Corner placement and using both a front and rear subs may also reduce strong modes.  4 subs is the ideal.

Allow 3 weeks for the Ribbons to break in but you should notice a significant difference in 3 days.

Avoid strong rear reflections.

Don’t over damp the room. Keep it simple.

Make sure the ribbons cover the seated listener’s ear.

Working with one subwoofer?  Put the sub in the listening seat and then walk around the room to find where the bass is the best. Try sub there.

Ideally the surrounds should be behind the plane of the listener so they aren’t pointing in from the sides.



Our goal is to deliver a true high fidelity experience in your room quickly and easily. This will avoid frustration and unnecessary furniture movement. Virtually any room can produce good sound with the right setup. The following diagrams will assist you in achieving optimal sound performance. 


Strong reflections foul the soundstage and upset tonal balance and must be avoided whether from the front, side or rear wall. This can be accomplished by moving the speakers away from the walls and/or putting something on the walls, bookshelf, tapestry, plant etc. to break up the reflecting wave. Toe-in can also be used. Once the reflected waves are in balance the soundstage will become very well defined with excellent depth and focus. Bass becomes stronger and usually less well defined as the speakers are moved toward the walls and corners. As they are moved toward the listening position, these tendencies are reversed. Changes of as little as several inches can produce dramatically different results. Your room is unique. The key to success is experimentation and simplicity.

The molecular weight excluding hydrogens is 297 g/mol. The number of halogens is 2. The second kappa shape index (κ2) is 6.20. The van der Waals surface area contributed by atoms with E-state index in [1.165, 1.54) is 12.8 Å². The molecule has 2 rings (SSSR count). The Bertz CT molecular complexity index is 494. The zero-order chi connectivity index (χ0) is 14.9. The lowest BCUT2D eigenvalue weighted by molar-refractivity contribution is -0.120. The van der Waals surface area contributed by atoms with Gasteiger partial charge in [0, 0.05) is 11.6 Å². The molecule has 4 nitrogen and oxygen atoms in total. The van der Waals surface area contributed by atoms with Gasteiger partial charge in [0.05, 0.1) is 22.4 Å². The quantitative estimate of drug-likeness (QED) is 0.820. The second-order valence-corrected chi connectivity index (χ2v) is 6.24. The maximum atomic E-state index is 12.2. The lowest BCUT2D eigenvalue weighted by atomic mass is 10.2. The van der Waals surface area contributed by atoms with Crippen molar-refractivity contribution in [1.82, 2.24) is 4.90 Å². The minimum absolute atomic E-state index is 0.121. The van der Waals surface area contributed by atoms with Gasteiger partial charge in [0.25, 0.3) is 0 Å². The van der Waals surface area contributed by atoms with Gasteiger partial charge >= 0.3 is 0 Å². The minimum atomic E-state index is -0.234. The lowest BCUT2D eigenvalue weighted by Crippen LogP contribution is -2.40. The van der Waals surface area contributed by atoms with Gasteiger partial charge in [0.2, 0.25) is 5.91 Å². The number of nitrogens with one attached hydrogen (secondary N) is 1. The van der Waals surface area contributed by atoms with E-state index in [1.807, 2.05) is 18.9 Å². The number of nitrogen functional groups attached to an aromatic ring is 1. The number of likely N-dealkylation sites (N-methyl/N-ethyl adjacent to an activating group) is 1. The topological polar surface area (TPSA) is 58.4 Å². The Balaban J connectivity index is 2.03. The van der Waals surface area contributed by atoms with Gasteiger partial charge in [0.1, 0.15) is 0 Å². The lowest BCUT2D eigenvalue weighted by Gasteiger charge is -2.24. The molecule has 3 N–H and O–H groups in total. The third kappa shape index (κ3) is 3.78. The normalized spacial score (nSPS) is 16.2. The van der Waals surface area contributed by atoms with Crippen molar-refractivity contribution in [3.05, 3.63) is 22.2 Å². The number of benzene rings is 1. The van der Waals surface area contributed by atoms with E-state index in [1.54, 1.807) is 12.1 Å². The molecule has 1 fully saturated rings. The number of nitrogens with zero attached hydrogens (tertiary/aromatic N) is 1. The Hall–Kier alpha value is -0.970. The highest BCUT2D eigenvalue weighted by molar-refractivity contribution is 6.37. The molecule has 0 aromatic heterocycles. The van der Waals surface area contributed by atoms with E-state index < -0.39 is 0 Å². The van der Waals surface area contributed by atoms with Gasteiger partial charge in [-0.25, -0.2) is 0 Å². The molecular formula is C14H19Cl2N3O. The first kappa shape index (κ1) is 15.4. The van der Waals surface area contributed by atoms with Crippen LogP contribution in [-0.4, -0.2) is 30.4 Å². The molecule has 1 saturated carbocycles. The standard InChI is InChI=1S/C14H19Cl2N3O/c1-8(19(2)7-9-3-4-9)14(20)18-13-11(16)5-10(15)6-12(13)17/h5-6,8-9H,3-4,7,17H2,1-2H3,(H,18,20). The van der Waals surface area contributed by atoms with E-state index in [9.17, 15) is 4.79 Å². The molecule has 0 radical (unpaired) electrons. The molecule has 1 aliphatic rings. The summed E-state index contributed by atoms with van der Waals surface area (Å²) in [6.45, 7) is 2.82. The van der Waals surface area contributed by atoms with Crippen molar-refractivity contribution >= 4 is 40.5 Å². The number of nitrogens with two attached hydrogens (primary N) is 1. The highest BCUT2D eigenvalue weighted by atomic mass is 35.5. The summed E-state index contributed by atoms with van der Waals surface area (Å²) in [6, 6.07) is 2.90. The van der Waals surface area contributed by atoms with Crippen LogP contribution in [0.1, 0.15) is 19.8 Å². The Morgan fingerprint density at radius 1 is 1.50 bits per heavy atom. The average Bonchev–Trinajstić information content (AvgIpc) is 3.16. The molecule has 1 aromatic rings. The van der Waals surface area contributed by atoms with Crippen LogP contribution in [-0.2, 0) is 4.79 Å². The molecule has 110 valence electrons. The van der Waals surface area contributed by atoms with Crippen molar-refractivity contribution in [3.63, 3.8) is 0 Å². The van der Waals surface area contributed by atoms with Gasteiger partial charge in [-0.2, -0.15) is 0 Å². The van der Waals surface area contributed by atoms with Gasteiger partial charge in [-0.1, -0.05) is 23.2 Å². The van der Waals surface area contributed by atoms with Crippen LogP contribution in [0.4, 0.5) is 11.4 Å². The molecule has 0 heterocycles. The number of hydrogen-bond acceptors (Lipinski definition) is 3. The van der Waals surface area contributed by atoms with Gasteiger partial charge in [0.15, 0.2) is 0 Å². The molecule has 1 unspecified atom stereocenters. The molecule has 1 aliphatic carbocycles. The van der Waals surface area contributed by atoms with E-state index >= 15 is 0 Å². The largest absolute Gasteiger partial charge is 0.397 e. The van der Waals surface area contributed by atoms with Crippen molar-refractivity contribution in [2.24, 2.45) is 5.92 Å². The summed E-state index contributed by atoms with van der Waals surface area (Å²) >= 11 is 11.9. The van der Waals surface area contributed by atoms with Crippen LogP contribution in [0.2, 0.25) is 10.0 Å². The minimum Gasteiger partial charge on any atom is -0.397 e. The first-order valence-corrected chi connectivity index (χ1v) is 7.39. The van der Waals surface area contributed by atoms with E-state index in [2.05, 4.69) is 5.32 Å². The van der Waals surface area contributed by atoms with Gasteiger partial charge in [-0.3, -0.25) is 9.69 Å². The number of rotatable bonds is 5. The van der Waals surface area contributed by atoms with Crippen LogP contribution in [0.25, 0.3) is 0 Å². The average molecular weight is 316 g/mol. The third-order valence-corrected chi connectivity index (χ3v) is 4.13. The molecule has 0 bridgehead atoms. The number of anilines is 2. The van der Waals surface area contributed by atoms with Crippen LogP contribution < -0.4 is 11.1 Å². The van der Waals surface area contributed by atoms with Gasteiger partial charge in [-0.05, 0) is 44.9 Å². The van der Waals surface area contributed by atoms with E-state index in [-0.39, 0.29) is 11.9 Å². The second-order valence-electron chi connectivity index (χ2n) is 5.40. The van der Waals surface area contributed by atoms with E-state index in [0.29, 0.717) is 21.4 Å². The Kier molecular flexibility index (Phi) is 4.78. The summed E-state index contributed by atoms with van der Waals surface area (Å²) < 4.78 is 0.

1. This large rectangular room with no obstructions allows the speakers to be moved well away from the front and side walls and the listening seat is well forward of the rear wall. The reflections are weak and well delayed relative to the direct wave. 

2a. Typical apartment setups can be done like this or as per 2b. The speakers have plenty of air and the right side wall is treated in some fashion. 

2b. This setup quite a bit of air but requires a large amount of sound absorbent material behind the listeners head to damp the reflected rear wave. 

3. Going diagonally across a room breaks up the reflections and gives an excellent soundstage in what otherwise would be a very compromised installation. No wall treatment was used but the speakers were toed in.